In the area of education, AI will have a growing role. Some experts predict that AI in education will grow by 47.5% between 2017 and 2021. Its role will include, inter alia, automated marking, identification of weaknesses in the classroom, computerized teaching assistant, tutoring and support outside the classroom,and more. Experts expectAI tofacilitate the creation of customized learning programs using the insights it provides based on the enormous amount of data it collects and analyzes, to assess and recommend tailored learning solutionsthrough quickly pulling data and easily sorting it, and to enhance and streamline content development for instructional designers, to name only few. They believe that AI will “free up time for instructional designers to concentrate on creating quality content for learners”.

With the rise of AI and of the digital world, workforces are evolving. They are more globally connected and more diverse than ever. The expected workforce will become “knowledge workers who focus on non-routine problem solving and creative thinking”.While waiting for the next gen workforce to become better prepared to the current technological revolution, the current workforce will require re-training and training in adopting proactive approaches to lifelong learning.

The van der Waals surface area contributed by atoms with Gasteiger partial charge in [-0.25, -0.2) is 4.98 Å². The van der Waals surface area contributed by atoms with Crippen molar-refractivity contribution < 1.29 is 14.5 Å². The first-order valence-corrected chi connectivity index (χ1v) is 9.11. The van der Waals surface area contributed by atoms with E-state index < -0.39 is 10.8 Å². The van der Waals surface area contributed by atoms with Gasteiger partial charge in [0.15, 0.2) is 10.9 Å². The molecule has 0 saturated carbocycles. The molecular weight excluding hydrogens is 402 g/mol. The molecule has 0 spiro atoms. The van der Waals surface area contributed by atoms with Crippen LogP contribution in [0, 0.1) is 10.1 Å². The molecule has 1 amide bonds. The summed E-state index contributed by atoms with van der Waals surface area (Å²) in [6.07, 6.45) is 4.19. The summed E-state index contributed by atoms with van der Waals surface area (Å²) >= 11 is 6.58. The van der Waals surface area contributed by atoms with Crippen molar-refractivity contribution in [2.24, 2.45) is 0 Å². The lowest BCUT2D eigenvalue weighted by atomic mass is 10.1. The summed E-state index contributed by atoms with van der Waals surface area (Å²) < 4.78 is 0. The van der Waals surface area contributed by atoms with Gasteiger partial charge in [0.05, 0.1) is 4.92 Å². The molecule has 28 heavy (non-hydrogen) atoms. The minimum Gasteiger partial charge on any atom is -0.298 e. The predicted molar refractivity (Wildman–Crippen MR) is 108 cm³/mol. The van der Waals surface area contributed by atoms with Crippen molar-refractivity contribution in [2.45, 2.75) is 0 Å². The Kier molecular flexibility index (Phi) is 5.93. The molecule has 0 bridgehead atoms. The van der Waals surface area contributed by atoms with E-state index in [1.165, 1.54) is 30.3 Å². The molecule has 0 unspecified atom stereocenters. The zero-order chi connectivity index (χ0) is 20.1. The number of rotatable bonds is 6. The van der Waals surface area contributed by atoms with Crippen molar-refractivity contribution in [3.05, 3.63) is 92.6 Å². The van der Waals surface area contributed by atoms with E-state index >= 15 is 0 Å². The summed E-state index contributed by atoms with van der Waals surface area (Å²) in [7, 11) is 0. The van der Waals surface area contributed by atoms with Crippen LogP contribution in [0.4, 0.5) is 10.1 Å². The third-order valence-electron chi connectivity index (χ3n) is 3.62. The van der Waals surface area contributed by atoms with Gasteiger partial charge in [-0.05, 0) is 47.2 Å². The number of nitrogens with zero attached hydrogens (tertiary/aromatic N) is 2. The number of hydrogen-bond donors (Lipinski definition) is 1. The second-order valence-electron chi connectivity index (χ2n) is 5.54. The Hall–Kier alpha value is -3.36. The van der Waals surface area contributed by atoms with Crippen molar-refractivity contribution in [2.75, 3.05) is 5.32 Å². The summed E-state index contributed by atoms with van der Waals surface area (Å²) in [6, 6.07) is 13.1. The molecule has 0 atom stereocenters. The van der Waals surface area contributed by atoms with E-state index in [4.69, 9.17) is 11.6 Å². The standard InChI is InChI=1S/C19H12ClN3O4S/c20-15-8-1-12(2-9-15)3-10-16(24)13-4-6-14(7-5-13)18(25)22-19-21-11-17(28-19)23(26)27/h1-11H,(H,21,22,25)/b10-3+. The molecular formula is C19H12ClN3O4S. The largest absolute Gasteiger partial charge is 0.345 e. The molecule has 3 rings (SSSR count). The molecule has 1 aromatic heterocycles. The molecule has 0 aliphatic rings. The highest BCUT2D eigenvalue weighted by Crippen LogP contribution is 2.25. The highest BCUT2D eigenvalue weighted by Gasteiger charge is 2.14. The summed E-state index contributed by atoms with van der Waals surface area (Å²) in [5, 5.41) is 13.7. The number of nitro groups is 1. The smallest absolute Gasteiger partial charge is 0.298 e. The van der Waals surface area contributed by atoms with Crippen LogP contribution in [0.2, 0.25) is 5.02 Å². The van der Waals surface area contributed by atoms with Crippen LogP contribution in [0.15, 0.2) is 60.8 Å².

Responsive, adaptive and personalized or tailored mobile learning, self-service or on-demand learning, micro-learning and experiential learning are only few of the trends that are expected by most our clientele.

Since the ability of AI to perform physical and analytical tasks is rapidly progressing, and since our instructional designers will be working with machines on a set of shared goals, our studentsshould keep up with these rapid technological advancementsand our educational technology program should adjust its priority to reflect the competencies that will be essential in this coming AI dominated era.

As a researcher in the education field, namely the educational technology area, and as Assistant Professor training instructional designers and performance consultants “in the making”, my goal is to figure out how we can incorporate these changes in our the education curriculum. The first path in my research program will focus on finding ways to help  Educational Technology students and students in the education program to develop competencies to thrive in an AI era, as instructional designers or educators, and to be able to design learning experiences for an AI era. The research questions that I will seek to answer are: